History of Scientific Methods, Stanford, Fall 2010

Instructor

  • “Really engaging and very invested in his students’ learning. Those qualities are rare in professors.”
  • “actually inspired all students to actually do the reading!”
  • Best professor I have had at Stanford—he treats and talks to students like equals, which fosters high level, intelligent discussions that would not otherwise occur. Absolutely brilliant class.”
  • “McCaskey did a great job encouraging discussion and bringing out different viewpoints.”
  • “This is the third class I have taken with Professor McCaskey, enough said. I think he is the greatest section leader I could ever have. How he manages to balance the needs and knowledge levels of the various individuals in the class room is amazing. The time he dedicates to reading students papers and teaching us how to improve our writing and thinking is incredible. No complaints. I wholeheartedly recommend that he be hired to teach even more if possible. The world will be a better place if more students study with Professor McCaskey.”
  • “Your passion for the material, I thought, was the best part of the entire class. It really got us interested as well, and stimulated great discussions.” “keep doing what you’re doing!”
  • “Prof. McCaskey is approachable and does a great job guiding discussion.”

Readings

  • “I think they were all valuable readings that showed the progression over time.” “I wish I had more guidance before reading some of the more difficult texts so that I could understand it better.”
  • “loved all the primary reading, don’t incorporate secondary texts!”
  • “The readings were incredible—I’d never focused that much on primary sources, and I feel proud of everything I’ve read this quarter.” “Re-ordering the Principia/Descartes week—it’s too much, and it’s so important to be able to discuss it all.”
  • “Everything was fascinating. I am going to go over all of the material over the break, just to make sure that I get more out of it.” “You know how I feel about using more secondary sources (this probably gives my identity away, but oh well). I still stand by that suggestion. Your point is well taken that you wanted us to be able to skim through difficult primary texts and get something out of them—and I do think I’ve gotten better at that thanks to you. But I think it’s much more important, and interesting, to develop close reading skills. Why not save time (like we did with your article on Whewell), by reading a good secondary source on the topic, and then plunge into the really interesting interpretive (and, later, critical) work?”
  • “Most of the readings were excellent! Though it was challenging, I really liked the focus on primary sources.” “It was difficult in class to get to all of the issues presented in most readings, so either trimming the readings or increasing the class time would be preferable.”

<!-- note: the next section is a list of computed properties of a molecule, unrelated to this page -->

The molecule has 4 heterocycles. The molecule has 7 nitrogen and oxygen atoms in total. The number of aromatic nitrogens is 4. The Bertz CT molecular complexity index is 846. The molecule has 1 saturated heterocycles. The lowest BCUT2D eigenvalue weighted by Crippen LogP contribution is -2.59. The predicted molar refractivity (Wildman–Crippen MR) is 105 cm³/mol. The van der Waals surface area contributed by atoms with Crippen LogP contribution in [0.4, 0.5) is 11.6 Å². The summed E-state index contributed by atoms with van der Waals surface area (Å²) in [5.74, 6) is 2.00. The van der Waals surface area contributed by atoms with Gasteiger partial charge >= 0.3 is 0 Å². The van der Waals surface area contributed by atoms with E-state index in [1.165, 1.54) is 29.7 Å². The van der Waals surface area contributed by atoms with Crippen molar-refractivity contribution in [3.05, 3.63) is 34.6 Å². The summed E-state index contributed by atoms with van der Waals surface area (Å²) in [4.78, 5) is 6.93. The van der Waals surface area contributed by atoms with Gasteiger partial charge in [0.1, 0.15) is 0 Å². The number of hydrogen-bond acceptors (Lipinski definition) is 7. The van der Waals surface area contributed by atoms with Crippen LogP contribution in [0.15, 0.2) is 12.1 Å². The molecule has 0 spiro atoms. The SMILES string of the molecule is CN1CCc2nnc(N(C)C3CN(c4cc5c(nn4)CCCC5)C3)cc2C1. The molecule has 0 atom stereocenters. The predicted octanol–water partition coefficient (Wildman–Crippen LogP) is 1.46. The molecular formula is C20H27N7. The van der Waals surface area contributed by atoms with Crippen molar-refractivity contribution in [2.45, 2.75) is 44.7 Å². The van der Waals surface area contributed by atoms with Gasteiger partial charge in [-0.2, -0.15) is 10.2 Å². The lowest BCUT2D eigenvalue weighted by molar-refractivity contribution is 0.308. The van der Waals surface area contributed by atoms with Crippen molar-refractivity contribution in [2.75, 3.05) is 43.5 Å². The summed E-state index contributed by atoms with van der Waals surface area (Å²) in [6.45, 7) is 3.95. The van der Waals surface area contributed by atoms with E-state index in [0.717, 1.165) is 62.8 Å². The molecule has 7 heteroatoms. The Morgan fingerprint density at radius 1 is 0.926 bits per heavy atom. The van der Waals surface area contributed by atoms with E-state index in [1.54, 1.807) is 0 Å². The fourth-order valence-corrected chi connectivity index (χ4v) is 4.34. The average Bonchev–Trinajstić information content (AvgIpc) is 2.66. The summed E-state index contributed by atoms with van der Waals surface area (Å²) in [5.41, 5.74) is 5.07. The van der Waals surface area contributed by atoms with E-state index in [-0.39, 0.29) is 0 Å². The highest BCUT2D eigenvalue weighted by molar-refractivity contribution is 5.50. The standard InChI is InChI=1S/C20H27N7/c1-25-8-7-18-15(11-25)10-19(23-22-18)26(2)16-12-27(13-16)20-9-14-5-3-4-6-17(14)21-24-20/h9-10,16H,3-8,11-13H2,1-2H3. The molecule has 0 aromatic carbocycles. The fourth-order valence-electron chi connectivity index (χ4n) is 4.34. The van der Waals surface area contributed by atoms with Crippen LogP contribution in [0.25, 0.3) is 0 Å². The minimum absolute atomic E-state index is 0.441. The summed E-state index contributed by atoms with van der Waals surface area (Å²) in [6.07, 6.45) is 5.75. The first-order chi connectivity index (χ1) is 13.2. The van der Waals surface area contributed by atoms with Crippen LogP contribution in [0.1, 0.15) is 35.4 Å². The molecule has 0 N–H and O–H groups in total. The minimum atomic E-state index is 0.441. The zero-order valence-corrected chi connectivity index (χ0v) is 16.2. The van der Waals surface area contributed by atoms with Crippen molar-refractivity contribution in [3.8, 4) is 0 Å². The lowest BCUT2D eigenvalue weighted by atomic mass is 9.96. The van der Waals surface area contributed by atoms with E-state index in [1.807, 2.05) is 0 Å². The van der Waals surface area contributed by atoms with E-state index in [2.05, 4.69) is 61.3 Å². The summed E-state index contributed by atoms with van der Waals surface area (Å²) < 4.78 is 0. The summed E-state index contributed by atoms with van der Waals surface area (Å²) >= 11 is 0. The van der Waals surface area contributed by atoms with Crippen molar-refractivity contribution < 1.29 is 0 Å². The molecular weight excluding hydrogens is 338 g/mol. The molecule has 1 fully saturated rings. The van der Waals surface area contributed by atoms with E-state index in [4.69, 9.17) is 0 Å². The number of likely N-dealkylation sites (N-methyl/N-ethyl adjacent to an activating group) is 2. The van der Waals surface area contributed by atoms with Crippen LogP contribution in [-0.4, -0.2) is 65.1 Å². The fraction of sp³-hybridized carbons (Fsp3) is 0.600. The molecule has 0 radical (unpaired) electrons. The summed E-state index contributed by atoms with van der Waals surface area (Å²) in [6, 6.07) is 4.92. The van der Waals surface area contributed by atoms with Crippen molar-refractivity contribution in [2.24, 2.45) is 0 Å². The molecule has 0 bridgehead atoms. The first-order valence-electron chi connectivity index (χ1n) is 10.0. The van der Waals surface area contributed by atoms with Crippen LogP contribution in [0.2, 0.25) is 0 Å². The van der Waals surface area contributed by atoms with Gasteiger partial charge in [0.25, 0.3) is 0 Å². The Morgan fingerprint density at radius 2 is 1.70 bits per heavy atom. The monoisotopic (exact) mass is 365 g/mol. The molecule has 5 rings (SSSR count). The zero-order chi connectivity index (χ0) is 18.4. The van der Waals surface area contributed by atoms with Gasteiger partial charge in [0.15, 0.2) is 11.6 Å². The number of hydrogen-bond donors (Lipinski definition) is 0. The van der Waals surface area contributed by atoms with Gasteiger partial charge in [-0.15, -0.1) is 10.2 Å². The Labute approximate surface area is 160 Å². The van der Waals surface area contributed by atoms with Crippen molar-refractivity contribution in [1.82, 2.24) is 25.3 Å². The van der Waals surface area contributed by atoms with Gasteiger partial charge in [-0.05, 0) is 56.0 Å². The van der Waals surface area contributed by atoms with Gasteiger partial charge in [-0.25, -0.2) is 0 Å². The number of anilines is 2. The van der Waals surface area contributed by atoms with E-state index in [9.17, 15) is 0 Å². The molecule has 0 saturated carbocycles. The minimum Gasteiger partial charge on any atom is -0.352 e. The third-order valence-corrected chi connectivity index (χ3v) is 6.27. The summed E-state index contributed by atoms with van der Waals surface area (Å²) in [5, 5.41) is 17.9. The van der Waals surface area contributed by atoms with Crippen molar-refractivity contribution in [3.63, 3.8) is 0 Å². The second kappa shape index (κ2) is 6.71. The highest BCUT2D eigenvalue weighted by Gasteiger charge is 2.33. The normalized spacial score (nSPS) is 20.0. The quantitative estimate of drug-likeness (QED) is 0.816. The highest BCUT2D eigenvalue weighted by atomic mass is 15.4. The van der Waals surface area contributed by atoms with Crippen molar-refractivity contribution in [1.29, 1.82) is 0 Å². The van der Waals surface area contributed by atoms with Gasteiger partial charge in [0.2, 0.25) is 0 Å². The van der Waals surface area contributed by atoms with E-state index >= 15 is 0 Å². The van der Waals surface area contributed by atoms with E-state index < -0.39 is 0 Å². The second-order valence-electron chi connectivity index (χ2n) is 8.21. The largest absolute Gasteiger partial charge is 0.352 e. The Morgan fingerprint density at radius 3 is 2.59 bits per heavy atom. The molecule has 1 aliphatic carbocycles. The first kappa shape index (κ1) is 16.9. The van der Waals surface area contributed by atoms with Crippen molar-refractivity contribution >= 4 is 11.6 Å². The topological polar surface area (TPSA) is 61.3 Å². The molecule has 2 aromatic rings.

• Fantastic readings, I liked that we read primary materials.”

Assignments

  • “Lots of freedom for paper topics.”
  • “I really liked the structure of the paper assignments.”
  • “3 essays were perfect.” “Not a criticism, but a suggestion. I was in a philosophy class which necessitated peer reviews—and I thought it really worked well. It could be a nice grade-booster for the people who are willing to put in the time and effort, but are not quite good at writing yet. You could have people peer review one another’s articles, and then have them send the comments both to the author and to you. If you think the comments are helpful (or at least you see the effort that was put in), you could give that person some credit.”
  • “I like the three paper format—it gives students an opportunity to examine in more detail several issues raised in the readings or in discussion.” “Perhaps allowing one longer paper would be nice.”
  • “I loved having 3 short papers. It allowed me to explore 3 different questions during the quarter and it made me learn to express myself concisely.”

Overall

  • Too little time for very interesting discussion, especially since a select few students take the reins and steer the conversation in one direction. Sometimes this makes it hard for other students to contribute, which is a concern when class participation is such a big component of the grade.”
  • Best class I have taken at Stanford.
  • “It was great.”
  • “[Suggestions:] Nothing other than the two suggestions above—secondary sources and peer review.”
  • One of the best courses at Stanford. I will do all I can to get into your Spring course. I also look forward to working with you on the problem of induction (I guess that really gives it away...).”
  • “I might have preferred to cut down the number of authors and really focus in depth on some of them; there are some huge isssues/problems in this field and it was sometimes frustrating to only scratch the surface.” “An excellent course!”

This is all (not a sample) of the unedited, written comments, positive and negative, for “History of Scientific Methods,” a seminar I taught at Stanford in fall, 2010. Students were grad students and upper-level undergrad. The highlighting is mine.

 

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